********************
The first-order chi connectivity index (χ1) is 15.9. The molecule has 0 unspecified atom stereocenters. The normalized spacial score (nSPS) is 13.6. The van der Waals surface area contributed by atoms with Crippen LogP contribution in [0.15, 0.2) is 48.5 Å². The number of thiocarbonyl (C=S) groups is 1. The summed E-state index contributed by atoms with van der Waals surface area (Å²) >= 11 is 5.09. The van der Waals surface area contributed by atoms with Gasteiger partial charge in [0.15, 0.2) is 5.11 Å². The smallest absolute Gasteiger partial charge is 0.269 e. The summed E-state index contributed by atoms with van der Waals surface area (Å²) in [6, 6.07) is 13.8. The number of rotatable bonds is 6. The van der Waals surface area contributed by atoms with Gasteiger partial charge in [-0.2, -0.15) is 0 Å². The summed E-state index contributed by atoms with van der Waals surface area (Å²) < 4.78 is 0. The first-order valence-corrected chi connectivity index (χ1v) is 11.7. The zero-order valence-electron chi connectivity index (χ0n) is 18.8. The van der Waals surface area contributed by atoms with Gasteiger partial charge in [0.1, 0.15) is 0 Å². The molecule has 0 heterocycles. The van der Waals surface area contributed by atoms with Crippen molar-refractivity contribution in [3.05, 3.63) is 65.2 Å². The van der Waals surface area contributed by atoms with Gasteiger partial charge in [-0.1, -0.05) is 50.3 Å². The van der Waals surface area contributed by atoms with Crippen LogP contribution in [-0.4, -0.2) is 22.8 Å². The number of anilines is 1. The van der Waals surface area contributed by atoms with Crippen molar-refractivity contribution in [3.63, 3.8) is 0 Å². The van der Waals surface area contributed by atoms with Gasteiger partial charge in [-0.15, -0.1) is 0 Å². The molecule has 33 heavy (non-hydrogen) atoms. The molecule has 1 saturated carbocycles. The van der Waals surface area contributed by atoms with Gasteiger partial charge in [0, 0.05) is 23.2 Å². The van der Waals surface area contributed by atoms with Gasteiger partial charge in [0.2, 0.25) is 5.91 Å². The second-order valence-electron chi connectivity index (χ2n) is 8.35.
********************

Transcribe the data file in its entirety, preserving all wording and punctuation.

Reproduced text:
The first-order chi connectivity index (χ1) is 15.9. The molecule has 0 unspecified atom stereocenters. The normalized spacial score (nSPS) is 13.6. The van der Waals surface area contributed by atoms with Crippen LogP contribution in [0.15, 0.2) is 48.5 Å². The number of thiocarbonyl (C=S) groups is 1. The summed E-state index contributed by atoms with van der Waals surface area (Å²) >= 11 is 5.09. The van der Waals surface area contributed by atoms with Gasteiger partial charge in [0.15, 0.2) is 5.11 Å². The smallest absolute Gasteiger partial charge is 0.269 e. The summed E-state index contributed by atoms with van der Waals surface area (Å²) in [6, 6.07) is 13.8. The number of rotatable bonds is 6. The van der Waals surface area contributed by atoms with Gasteiger partial charge in [-0.2, -0.15) is 0 Å². The summed E-state index contributed by atoms with van der Waals surface area (Å²) < 4.78 is 0. The first-order valence-corrected chi connectivity index (χ1v) is 11.7. The zero-order valence-electron chi connectivity index (χ0n) is 18.8. The van der Waals surface area contributed by atoms with Gasteiger partial charge in [0.1, 0.15) is 0 Å². The molecule has 0 heterocycles. The van der Waals surface area contributed by atoms with Crippen molar-refractivity contribution in [3.05, 3.63) is 65.2 Å². The van der Waals surface area contributed by atoms with Gasteiger partial charge in [-0.1, -0.05) is 50.3 Å². The van der Waals surface area contributed by atoms with Crippen LogP contribution in [-0.4, -0.2) is 22.8 Å². The number of anilines is 1. The van der Waals surface area contributed by atoms with Crippen molar-refractivity contribution in [3.63, 3.8) is 0 Å². The van der Waals surface area contributed by atoms with Gasteiger partial charge in [-0.15, -0.1) is 0 Å². The molecule has 33 heavy (non-hydrogen) atoms. The molecule has 1 saturated carbocycles. The van der Waals surface area contributed by atoms with Gasteiger partial charge in [0, 0.05) is 23.2 Å². The van der Waals surface area contributed by atoms with Gasteiger partial charge in [0.2, 0.25) is 5.91 Å². The second-order valence-electron chi connectivity index (χ2n) is 8.35.